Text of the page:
Buy

Saving Entities

Put on your publishing hat, because it's time to write some thoughtful space articles and insert some rows into our article table! And, good news! This is probably one of the easiest things to do in Doctrine.

Let's create a new controller called ArticleAdminController. We'll use this as a place to add new articles. Make it extend the normal AbstractController:

19 lines src/Controller/ArticleAdminController.php
... lines 1 - 2
namespace App\Controller;
use Symfony\Bundle\FrameworkBundle\Controller\AbstractController;
... lines 6 - 8
class ArticleAdminController extends AbstractController
{
... lines 11 - 17
}

And create a public function new():

19 lines src/Controller/ArticleAdminController.php
... lines 1 - 8
class ArticleAdminController extends AbstractController
{
... lines 11 - 13
public function new()
{
... line 16
}
}

Above, add the @Route() - make sure to auto-complete the one from Symfony Components so that PhpStorm adds the use statement. For the URL, how about /admin/article/new:

19 lines src/Controller/ArticleAdminController.php
... lines 1 - 6
use Symfony\Component\Routing\Annotation\Route;
class ArticleAdminController extends AbstractController
{
/**
* @Route("/admin/article/new")
*/
public function new()
{
... line 16
}
}

We're not actually going to build a real page with a form here right now. Instead, I just want to write some code that saves a dummy article to the database.

But first, to make sure I haven't screwed anything up, return a new Response: the one from HttpFoundation with a message:

space rocks... include comets, asteroids & meteoroids

19 lines src/Controller/ArticleAdminController.php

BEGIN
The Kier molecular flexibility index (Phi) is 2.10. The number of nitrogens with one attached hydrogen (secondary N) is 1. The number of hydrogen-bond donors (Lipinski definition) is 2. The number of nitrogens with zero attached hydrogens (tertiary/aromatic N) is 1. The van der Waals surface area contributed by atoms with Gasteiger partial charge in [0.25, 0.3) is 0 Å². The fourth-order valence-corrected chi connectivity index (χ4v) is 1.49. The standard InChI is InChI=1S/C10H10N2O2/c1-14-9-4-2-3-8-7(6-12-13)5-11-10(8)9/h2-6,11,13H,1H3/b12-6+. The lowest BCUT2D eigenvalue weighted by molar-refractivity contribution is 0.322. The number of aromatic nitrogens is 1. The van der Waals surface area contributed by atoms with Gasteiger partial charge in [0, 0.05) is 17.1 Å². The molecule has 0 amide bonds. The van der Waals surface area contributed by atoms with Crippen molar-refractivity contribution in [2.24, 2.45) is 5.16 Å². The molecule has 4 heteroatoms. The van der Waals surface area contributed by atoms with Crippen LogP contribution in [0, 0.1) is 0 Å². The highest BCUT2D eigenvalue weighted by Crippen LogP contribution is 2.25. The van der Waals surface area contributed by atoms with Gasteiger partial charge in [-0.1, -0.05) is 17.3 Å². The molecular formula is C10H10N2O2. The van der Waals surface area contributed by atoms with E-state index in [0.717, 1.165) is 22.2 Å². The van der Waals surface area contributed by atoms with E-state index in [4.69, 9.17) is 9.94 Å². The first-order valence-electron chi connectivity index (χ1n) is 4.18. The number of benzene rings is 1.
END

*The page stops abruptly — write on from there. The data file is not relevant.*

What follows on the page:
... lines 1 - 5
use Symfony\Component\HttpFoundation\Response;
... lines 7 - 8
class ArticleAdminController extends AbstractController
{
/**
* @Route("/admin/article/new")
*/
public function new()
{
return new Response('space rocks... include comets, asteroids & meteoroids');
}
}

Now, we should be able to find the browser and head to /admin/article/new. Great!

Creating the Article Object

So, here's the big question: how do you save data to the database with Doctrine? The answer... is beautiful: just create an Article object with the data you need, then ask Doctrine to put it into the database.

Start with $article = new Article():

48 lines src/Controller/ArticleAdminController.php
... lines 1 - 4
use App\Entity\Article;
... lines 6 - 9
class ArticleAdminController extends AbstractController
{
... lines 12 - 14
public function new()
{
$article = new Article();
... lines 18 - 45
}
}

For this article's data, go back to the "Why Asteroids Taste like Bacon" article: we'll use this as our dummy news story. Copy the article's title, then call $article->setTitle() and paste:

48 lines src/Controller/ArticleAdminController.php
... lines 1 - 9
class ArticleAdminController extends AbstractController
{
... lines 12 - 14
public function new()
{